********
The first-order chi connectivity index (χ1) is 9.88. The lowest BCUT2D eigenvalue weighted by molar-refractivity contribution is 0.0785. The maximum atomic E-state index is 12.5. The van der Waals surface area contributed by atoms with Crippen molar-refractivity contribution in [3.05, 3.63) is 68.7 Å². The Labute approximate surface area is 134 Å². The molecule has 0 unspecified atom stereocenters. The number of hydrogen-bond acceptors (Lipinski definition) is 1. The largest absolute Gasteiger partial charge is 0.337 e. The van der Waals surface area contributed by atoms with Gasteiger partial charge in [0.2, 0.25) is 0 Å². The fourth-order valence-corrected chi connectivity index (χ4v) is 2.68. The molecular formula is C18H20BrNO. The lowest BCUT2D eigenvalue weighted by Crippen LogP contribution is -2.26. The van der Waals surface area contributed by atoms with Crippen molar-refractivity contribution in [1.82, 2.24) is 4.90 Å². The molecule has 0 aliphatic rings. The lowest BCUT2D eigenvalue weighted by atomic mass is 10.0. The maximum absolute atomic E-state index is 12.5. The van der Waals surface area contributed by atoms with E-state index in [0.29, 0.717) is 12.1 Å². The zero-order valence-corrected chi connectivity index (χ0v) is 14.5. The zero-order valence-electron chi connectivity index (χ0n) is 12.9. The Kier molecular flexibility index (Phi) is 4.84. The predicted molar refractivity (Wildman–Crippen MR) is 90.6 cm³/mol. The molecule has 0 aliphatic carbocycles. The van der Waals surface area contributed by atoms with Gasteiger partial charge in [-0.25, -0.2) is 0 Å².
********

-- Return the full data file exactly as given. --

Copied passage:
The first-order chi connectivity index (χ1) is 9.88. The lowest BCUT2D eigenvalue weighted by molar-refractivity contribution is 0.0785. The maximum atomic E-state index is 12.5. The van der Waals surface area contributed by atoms with Crippen molar-refractivity contribution in [3.05, 3.63) is 68.7 Å². The Labute approximate surface area is 134 Å². The molecule has 0 unspecified atom stereocenters. The number of hydrogen-bond acceptors (Lipinski definition) is 1. The largest absolute Gasteiger partial charge is 0.337 e. The van der Waals surface area contributed by atoms with Gasteiger partial charge in [0.2, 0.25) is 0 Å². The fourth-order valence-corrected chi connectivity index (χ4v) is 2.68. The molecular formula is C18H20BrNO. The lowest BCUT2D eigenvalue weighted by Crippen LogP contribution is -2.26. The van der Waals surface area contributed by atoms with Crippen molar-refractivity contribution in [1.82, 2.24) is 4.90 Å². The molecule has 0 aliphatic rings. The lowest BCUT2D eigenvalue weighted by atomic mass is 10.0. The maximum absolute atomic E-state index is 12.5. The van der Waals surface area contributed by atoms with E-state index in [0.29, 0.717) is 12.1 Å². The zero-order valence-corrected chi connectivity index (χ0v) is 14.5. The zero-order valence-electron chi connectivity index (χ0n) is 12.9. The Kier molecular flexibility index (Phi) is 4.84. The predicted molar refractivity (Wildman–Crippen MR) is 90.6 cm³/mol. The molecule has 0 aliphatic carbocycles. The van der Waals surface area contributed by atoms with Gasteiger partial charge in [-0.25, -0.2) is 0 Å².